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Lenkom Theatre

From Wikipedia, the free encyclopedia

Lenkom
Ленком
Moscow Lenkom Theater asv2019-09.jpg
Former Merchant Club in 2019
AddressMalaya Dmitrovka 6
Tverskoy District, Moscow, Russia
Russia
Coordinates55°46′04″N 37°36′24″E / 55.76778°N 37.60667°E / 55.76778; 37.60667
Public transitTverskaya, Pushkinskaya, Chekhovskaya (Moscow Metro)
Construction
Opened1909
ArchitectIllarion Ivanov-Schitz
Website
www.lenkom.ru

Lenkom Theatre[1] is the official name of what was once known as the Moscow State Theatre named after Lenin's Komsomol. Designed by Illarion Ivanov-Schitz, it was built in 1907−1909 to house a Merchant's Club, and was home to many theatrical and musical performances. Occupied following the February Revolution, 1917 the building had several uses before becoming the home of "Theatre for Working Youth" (TRAM) in 1927. Thus, the future theatre established its reputation as a theatre for young people, by young people. Over its 80-year career, Lenkom has been a forerunner of new, fresh and experimental theatre in the Soviet Union, and now Russia.[2][3]

House of Anarchy

The building was seized by the Moscow Federation of Anarchist  Groups shortly after the February Revolution, and was renamed the House of Anarchy.[4]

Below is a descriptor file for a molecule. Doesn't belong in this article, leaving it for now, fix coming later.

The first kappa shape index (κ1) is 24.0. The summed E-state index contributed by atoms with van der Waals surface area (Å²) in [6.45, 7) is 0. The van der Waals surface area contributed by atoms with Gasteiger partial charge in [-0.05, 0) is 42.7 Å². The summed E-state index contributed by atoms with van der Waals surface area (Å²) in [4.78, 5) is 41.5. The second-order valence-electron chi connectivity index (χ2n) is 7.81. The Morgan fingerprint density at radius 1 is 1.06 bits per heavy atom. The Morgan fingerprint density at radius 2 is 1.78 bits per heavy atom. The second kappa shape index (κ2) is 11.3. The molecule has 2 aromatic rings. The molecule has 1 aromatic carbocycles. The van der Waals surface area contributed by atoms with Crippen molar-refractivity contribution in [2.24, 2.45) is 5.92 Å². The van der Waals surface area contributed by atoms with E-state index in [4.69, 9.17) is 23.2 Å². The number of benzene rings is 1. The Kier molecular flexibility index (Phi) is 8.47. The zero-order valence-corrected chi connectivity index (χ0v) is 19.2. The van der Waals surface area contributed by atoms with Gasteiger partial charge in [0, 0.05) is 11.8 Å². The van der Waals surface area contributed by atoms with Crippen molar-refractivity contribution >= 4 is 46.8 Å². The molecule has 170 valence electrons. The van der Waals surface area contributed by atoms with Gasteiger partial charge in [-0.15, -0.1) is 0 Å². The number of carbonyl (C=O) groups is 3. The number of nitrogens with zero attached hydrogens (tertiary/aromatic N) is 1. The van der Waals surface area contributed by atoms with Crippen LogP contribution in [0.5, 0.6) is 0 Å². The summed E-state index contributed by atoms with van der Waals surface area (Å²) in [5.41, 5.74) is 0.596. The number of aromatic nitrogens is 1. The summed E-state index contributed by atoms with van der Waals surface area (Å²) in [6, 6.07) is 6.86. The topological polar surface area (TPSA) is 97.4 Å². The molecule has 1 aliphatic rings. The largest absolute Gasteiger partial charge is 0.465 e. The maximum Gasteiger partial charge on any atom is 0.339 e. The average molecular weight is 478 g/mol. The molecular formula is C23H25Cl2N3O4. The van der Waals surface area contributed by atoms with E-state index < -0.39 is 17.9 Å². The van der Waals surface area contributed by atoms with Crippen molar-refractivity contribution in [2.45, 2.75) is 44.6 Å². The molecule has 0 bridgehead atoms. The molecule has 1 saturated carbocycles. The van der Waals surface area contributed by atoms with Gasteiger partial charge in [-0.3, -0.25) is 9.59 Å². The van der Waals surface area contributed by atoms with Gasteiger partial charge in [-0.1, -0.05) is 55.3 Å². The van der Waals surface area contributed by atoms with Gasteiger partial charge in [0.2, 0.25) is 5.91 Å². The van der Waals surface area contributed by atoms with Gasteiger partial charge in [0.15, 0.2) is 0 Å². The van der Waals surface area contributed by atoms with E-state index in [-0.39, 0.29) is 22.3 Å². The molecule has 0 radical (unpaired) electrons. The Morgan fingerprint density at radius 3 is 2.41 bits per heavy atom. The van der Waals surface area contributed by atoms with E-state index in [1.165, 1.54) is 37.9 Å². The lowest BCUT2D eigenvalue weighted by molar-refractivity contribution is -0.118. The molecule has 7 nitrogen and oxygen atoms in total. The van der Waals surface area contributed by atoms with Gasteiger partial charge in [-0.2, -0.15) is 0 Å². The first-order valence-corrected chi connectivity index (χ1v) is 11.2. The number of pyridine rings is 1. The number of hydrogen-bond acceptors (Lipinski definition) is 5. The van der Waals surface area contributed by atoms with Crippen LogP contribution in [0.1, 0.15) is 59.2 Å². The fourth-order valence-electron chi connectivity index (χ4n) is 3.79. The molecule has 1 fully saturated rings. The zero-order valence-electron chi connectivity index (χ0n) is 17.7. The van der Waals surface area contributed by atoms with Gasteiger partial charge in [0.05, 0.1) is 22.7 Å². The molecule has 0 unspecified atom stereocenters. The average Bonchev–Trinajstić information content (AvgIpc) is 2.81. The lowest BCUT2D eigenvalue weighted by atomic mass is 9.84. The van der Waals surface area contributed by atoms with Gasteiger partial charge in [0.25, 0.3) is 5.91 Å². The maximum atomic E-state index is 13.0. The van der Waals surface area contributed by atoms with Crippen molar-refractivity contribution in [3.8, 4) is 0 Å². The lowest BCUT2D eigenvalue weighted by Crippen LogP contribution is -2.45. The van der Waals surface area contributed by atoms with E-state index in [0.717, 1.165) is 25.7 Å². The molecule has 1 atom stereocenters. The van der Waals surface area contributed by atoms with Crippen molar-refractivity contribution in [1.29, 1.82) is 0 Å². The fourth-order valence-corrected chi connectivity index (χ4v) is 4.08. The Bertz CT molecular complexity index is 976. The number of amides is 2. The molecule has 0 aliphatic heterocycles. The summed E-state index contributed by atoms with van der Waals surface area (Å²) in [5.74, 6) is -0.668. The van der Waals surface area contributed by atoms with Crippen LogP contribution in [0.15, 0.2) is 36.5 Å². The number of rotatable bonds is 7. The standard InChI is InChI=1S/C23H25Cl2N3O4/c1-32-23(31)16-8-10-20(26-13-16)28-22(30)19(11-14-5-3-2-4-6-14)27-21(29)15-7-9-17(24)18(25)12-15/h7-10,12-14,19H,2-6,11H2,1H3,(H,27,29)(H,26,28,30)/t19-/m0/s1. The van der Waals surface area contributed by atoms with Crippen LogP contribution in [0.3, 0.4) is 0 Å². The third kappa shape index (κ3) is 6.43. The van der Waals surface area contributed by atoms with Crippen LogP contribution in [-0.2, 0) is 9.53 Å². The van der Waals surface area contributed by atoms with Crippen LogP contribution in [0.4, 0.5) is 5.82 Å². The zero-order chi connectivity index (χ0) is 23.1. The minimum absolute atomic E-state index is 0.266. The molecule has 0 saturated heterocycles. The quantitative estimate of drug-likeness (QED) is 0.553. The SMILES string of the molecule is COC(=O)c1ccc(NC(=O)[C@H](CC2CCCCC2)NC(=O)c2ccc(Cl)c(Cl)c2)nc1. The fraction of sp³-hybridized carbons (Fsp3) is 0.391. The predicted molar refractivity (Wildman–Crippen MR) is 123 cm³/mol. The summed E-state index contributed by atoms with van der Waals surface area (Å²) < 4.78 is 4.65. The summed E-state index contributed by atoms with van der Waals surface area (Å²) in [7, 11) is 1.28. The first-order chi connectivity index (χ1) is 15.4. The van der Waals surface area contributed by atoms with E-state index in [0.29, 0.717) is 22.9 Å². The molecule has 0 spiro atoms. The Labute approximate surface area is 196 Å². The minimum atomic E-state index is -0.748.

Sverdlov Communist University

The building was then occupied by the Central School for Soviet and Party Work, which was soon renamed the Sverdlov Communist University after Yakov Sverdlov's death in March 1919.

Lenkom

Lenkom has featured many of the most popular Russian artists, well known by their work both in theatre and cinema, such as Aleksandr Abdulov (1975−2008), Leonid Bronevoy (1988−2017), Inna Churikova, Nikolai Karachentsov, Yevgeny Leonov, Tatyana Pelttser, Andrei Tarkovsky, and Oleg Yankovsky. Mark Zakharov has been the artistic director of the theatre since 1973.

References

  1. ^ "About Lenin's Komsomol Theatre".
  2. ^ Lenkom Theatre, Moscow State Theatre named after Lenin's Komsomol (Moscow)
  3. ^ History of the theater Archived 2015-02-06 at the Wayback Machine. The official theatre website (in Russian)
  4. ^ Avrich, Paul (1967). "The Anarchists in the Russian Revolution". The Russian Review. 26 (4): 341–350. doi:10.2307/126893. ISSN 0036-0341.

External links

This page was last edited on 9 March 2021, at 08:01
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